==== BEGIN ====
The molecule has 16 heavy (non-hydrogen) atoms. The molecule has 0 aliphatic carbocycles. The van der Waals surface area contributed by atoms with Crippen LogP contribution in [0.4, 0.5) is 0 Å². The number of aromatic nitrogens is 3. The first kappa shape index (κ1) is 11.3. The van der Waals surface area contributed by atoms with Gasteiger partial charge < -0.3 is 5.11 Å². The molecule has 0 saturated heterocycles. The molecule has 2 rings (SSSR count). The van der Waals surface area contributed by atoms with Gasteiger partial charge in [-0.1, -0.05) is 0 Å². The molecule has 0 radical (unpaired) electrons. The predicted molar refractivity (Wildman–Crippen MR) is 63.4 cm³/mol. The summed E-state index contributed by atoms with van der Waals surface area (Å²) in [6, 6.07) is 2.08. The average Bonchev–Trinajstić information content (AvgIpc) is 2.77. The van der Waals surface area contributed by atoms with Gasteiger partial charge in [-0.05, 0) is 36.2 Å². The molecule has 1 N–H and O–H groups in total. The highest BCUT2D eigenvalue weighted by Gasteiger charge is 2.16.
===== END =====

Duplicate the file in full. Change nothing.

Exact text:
The molecule has 16 heavy (non-hydrogen) atoms. The molecule has 0 aliphatic carbocycles. The van der Waals surface area contributed by atoms with Crippen LogP contribution in [0.4, 0.5) is 0 Å². The number of aromatic nitrogens is 3. The first kappa shape index (κ1) is 11.3. The van der Waals surface area contributed by atoms with Gasteiger partial charge < -0.3 is 5.11 Å². The molecule has 0 saturated heterocycles. The molecule has 2 rings (SSSR count). The van der Waals surface area contributed by atoms with Gasteiger partial charge in [-0.1, -0.05) is 0 Å². The molecule has 0 radical (unpaired) electrons. The predicted molar refractivity (Wildman–Crippen MR) is 63.4 cm³/mol. The summed E-state index contributed by atoms with van der Waals surface area (Å²) in [6, 6.07) is 2.08. The average Bonchev–Trinajstić information content (AvgIpc) is 2.77. The van der Waals surface area contributed by atoms with Gasteiger partial charge in [-0.05, 0) is 36.2 Å². The molecule has 1 N–H and O–H groups in total. The highest BCUT2D eigenvalue weighted by Gasteiger charge is 2.16.